It was so surreal. Honestly, there’s times I still think about it and I’m like, is this real life? did that really happen? It was really tough because, some kind of dark humor, here, but my sister and I have dubbed the week that he passed away as like dead brother week, because a lot of people have a date of death. and it was a week long of he was there, but he wasn’t there. And, and what do you really even define as like. When he was gone and when you said goodbye and all of that. And so all of us in our family have a different answer to that question. and so we all just buckle up and prepare for that week. and we said goodbye. his closest family and friends, that could make it came up before, and say goodbye. We’re allowed to break all of the COVID rules, and had, I want to see 15 people, for the honor walk that we’re able to come and attend. Again, it’s just so surreal you, you walk to this elevator and you’re forced to say goodbye as they will them into this elevator. And, it’s something I’ll never forget and, My sister in law lost her husband and the father of her kids. My parents lost their son. My sister and I lost our brother. People lost their good friend. So it was really surreal to be standing in the same space with all of these people that loved him. And, to realize the impact of his relationship on all of us. and that, that was ending. and it was really hard. And then it was even harder to leave the hospital, because that kind of really, solidified, we weren’t coming back to the hospital. and that, that was it. It was really rough. I was also at the time, 36 and a half, 37 weeks pregnant, with my second child. And that added to, all of it. My husband and I just decided that during that week to, rent an Airbnb, um, that. my family and my sister’s family stayed at because we were from out of town and we just allowed it to be a pass through place for people that were coming in town, family and friends to stop by. We had a bunch of food and a bunch of things and, So we just all went, went back there that evening and, and prepared for, what was next and, figuring out services. And, it was really weird to, I was writing an obituary for him on a Wednesday when he wasn’t even gone. We were coordinating to go fund me to try to help my sister in law with expenses, before he had, officially, left us. And so it was just, it was a really weird, week, and I feel incredibly fortunate that family that I have is close and that we were able to, work together to figure out what came next. My, parents are, devout Catholics. My sister in law, I would say, would, prior to my brother’s death, would classify herself as an atheist. my brother was spiritual, not religious. And there were quite a few different, maybe needs or desires. on how to honor him, say goodbye. and, one thing I am very proud of our family is just figuring out how do we make that work for everyone. And so my parent’s priest was involved, and my brother’s good friend who is a pastor was involved. And, there was a mix of, storytelling. And His services were a little unusual and that we did the services 1st, there was some. Religious tradition at the beginning of the service. and then my brother’s friend Doug, a former pastor got up and said a prayer, did some stories and then My sister and I spoke, my sister in law spoke, my brother’s best friend spoke, and then, he opened it up to everybody at the funeral, and people just lined up and came and shared stories and some that we had never heard before and, and then afterwards we went straight into a visitation, so that we could see all of the people that had attended and His visitation was four hours long and the last person came through the line about 10 minutes before it was over. it was, I would say like I’ve said to my husband before, that’s the kind of celebration I would want, where you just open it up and let people talk and share memories and stories and celebration. and it was, I think my parents got what they needed from a religious standpoint, and then I got to learn things about my brother. I had never known that day. and hear stories from high school friends that were silly and, ways that he impacted students at the school he worked for, that I would have never heard. that was really special. part of saying goodbye.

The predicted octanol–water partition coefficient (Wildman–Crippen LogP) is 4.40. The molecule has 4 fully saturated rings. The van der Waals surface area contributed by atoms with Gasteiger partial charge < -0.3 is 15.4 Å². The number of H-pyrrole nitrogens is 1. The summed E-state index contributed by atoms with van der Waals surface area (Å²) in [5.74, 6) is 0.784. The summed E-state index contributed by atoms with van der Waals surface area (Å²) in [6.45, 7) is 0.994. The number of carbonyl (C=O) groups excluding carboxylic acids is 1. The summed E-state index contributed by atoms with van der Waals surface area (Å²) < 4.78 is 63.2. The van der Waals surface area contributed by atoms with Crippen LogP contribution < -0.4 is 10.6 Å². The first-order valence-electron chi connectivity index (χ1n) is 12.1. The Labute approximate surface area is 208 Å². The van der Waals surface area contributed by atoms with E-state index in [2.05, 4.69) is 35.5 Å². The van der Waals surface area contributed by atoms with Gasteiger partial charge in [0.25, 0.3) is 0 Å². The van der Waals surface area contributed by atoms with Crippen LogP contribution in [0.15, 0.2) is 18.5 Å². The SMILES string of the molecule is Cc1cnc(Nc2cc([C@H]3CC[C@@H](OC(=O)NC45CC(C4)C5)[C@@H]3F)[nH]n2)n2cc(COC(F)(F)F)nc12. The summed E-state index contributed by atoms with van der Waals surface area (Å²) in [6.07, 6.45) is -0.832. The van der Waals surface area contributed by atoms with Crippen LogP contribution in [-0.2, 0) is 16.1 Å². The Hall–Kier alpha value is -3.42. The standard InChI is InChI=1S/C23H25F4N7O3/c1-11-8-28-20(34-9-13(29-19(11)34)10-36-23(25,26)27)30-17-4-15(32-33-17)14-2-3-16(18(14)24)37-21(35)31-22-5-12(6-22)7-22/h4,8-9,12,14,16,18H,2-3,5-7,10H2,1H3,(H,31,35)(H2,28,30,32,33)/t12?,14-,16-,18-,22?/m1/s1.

Dr. Dean: 

Did you write any of those stories down? The one ones you hadn’t heard?

Katie Kuehn: 

we haven’t, I actually, I had this like wild hair and I have not done a good job of, Of following up, but I had a friend of ours create like a gmail account that people could if they wanted to write in and share stories and the goal there is to have stories to give to his kids as they get older. I did a lot at the beginning, Both out of, I think, Needing an outlet needing to stay busy, but also just the focus was really to help Sarah and my brother’s kids figure out what was next and just get through the day to day. And so my husband and I opened a joint bank account with my sister in law to help her manage finances and figure out bills and to do as much as we could to make sure that they had a secure financial future. And, really just, immerse myself in a lot of different things, and that is one that I came up with in that time that I haven’t really, followed up on, but it’s, it is one that I would love to continue to encourage people to write into that email address.